Impact of climate change on farming and rural development for the Russian North
In Russia climate change is generally not perceived or discussed only as a risk. On the contrary it is expected to have a positive effect on Russia’s farming sector. International scientists have also found that while climate change threatens to stunt agricultural production in the west, this might be a different story in Russia, at least in the short term.
In very Northern latitudes, global warming could extend opportunities for crop growing seasons in areas that have so far not been cultivated. Rising temperatures will de-ice Russia’s permafrost areas, releasing large amounts of methane gas. As a result, this could add more than a thousand square kilometres of farmland especially in the Siberia region. It should be noted that yields would almost certainly be lower because of less fertile soil there in general. Also, global warming allows the cultivation of southern crops in the norther regions (i.e. Moscow, Kursk, Oryol, Tambov): apricots, walnuts, peaches, southern varieties of wheat etc. The planting zone for the heat-loving sunflower has also shifted northward: in recent years it has been grown in the Bryansk, Oryol, Ryazan regions, as well as in Mordovia, Tatarstan and Bashkortostan. Moreover, the growing season has extended: autumn frosts come later, which makes it possible to cultivate later varieties and hybrids of agricultural crops, such as corn and sunflower.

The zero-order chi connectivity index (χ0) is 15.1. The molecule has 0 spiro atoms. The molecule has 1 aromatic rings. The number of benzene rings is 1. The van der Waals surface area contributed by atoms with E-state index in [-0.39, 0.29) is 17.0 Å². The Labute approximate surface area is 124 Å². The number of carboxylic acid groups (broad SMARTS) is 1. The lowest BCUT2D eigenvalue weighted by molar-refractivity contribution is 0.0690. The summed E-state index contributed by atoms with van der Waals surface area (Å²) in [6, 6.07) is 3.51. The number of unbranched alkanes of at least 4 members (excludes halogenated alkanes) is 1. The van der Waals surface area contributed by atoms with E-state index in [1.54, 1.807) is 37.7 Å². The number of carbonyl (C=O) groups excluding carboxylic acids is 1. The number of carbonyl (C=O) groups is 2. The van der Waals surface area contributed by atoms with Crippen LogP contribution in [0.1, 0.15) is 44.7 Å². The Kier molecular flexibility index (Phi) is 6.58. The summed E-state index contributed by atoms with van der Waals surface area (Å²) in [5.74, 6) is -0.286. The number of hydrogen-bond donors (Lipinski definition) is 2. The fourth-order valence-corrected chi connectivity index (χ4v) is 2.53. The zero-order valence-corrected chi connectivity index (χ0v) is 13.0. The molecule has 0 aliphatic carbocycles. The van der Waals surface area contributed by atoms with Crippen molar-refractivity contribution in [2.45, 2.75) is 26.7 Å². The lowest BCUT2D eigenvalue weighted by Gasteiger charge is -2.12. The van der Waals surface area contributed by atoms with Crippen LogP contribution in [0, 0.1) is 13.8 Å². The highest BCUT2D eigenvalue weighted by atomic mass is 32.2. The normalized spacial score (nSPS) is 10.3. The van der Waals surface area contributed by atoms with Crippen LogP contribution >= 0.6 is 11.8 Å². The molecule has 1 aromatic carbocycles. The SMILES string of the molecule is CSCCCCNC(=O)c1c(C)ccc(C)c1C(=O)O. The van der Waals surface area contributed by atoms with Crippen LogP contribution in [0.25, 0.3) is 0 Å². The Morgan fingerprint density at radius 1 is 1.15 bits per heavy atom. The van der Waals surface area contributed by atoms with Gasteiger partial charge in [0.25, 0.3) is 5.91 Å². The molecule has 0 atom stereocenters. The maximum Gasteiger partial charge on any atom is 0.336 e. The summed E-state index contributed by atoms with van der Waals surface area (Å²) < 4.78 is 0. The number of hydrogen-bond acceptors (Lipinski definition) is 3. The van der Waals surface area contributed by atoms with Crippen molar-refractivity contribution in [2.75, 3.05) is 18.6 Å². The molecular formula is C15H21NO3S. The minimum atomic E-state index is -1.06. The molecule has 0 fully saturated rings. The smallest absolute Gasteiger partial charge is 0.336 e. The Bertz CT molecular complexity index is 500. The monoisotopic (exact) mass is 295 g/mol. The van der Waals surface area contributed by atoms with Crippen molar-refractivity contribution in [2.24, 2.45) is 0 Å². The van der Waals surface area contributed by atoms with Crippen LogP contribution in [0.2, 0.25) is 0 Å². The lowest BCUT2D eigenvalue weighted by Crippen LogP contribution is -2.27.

In December 2020, an article in ProPublica suggested that the frigid east of Russia could, with global warming, become a new global agricultural powerhouse.